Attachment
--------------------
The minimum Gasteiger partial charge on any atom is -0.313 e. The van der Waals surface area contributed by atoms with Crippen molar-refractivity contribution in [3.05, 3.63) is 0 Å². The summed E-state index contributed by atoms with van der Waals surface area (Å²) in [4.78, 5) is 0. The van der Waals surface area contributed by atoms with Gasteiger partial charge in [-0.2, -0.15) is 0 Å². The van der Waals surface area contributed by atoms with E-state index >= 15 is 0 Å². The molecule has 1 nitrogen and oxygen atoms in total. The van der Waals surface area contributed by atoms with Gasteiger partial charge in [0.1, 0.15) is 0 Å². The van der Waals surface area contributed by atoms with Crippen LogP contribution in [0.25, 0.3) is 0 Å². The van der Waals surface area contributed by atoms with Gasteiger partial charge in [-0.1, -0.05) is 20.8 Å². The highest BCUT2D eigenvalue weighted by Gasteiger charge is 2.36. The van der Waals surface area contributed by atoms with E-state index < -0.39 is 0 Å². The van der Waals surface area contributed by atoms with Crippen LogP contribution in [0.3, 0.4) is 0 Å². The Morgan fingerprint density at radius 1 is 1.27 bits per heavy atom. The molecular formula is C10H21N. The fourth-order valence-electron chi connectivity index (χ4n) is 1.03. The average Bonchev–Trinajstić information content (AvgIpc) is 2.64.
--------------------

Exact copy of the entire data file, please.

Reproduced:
The minimum Gasteiger partial charge on any atom is -0.313 e. The van der Waals surface area contributed by atoms with Crippen molar-refractivity contribution in [3.05, 3.63) is 0 Å². The summed E-state index contributed by atoms with van der Waals surface area (Å²) in [4.78, 5) is 0. The van der Waals surface area contributed by atoms with Gasteiger partial charge in [-0.2, -0.15) is 0 Å². The van der Waals surface area contributed by atoms with E-state index >= 15 is 0 Å². The molecule has 1 nitrogen and oxygen atoms in total. The van der Waals surface area contributed by atoms with Gasteiger partial charge in [0.1, 0.15) is 0 Å². The van der Waals surface area contributed by atoms with Crippen LogP contribution in [0.25, 0.3) is 0 Å². The van der Waals surface area contributed by atoms with Gasteiger partial charge in [-0.1, -0.05) is 20.8 Å². The highest BCUT2D eigenvalue weighted by Gasteiger charge is 2.36. The van der Waals surface area contributed by atoms with E-state index < -0.39 is 0 Å². The van der Waals surface area contributed by atoms with Crippen LogP contribution in [0.3, 0.4) is 0 Å². The Morgan fingerprint density at radius 1 is 1.27 bits per heavy atom. The molecular formula is C10H21N. The fourth-order valence-electron chi connectivity index (χ4n) is 1.03. The average Bonchev–Trinajstić information content (AvgIpc) is 2.64.